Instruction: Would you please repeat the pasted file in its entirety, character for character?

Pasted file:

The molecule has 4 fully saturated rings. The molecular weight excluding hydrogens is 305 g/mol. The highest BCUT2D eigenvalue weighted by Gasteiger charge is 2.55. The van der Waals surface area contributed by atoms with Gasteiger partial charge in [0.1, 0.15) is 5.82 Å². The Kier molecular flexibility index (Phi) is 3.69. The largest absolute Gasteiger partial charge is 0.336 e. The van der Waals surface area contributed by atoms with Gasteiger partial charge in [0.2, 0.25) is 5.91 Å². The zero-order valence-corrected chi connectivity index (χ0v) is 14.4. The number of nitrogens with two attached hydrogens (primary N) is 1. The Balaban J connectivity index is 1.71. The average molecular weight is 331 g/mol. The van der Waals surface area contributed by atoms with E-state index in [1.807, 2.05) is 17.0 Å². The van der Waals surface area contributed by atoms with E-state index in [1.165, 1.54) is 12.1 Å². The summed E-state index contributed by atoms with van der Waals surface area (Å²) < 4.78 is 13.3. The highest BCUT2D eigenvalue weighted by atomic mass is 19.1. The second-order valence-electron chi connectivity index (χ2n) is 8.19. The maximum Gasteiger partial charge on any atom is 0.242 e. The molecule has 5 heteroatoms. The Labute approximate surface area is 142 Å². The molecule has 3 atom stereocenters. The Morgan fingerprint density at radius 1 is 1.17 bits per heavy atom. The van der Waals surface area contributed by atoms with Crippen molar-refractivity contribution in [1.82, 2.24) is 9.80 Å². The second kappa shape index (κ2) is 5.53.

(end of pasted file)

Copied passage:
The molecule has 4 fully saturated rings. The molecular weight excluding hydrogens is 305 g/mol. The highest BCUT2D eigenvalue weighted by Gasteiger charge is 2.55. The van der Waals surface area contributed by atoms with Gasteiger partial charge in [0.1, 0.15) is 5.82 Å². The Kier molecular flexibility index (Phi) is 3.69. The largest absolute Gasteiger partial charge is 0.336 e. The van der Waals surface area contributed by atoms with Gasteiger partial charge in [0.2, 0.25) is 5.91 Å². The zero-order valence-corrected chi connectivity index (χ0v) is 14.4. The number of nitrogens with two attached hydrogens (primary N) is 1. The Balaban J connectivity index is 1.71. The average molecular weight is 331 g/mol. The van der Waals surface area contributed by atoms with E-state index in [1.807, 2.05) is 17.0 Å². The van der Waals surface area contributed by atoms with E-state index in [1.165, 1.54) is 12.1 Å². The summed E-state index contributed by atoms with van der Waals surface area (Å²) < 4.78 is 13.3. The highest BCUT2D eigenvalue weighted by atomic mass is 19.1. The second-order valence-electron chi connectivity index (χ2n) is 8.19. The maximum Gasteiger partial charge on any atom is 0.242 e. The molecule has 5 heteroatoms. The Labute approximate surface area is 142 Å². The molecule has 3 atom stereocenters. The Morgan fingerprint density at radius 1 is 1.17 bits per heavy atom. The van der Waals surface area contributed by atoms with Crippen molar-refractivity contribution in [1.82, 2.24) is 9.80 Å². The second kappa shape index (κ2) is 5.53.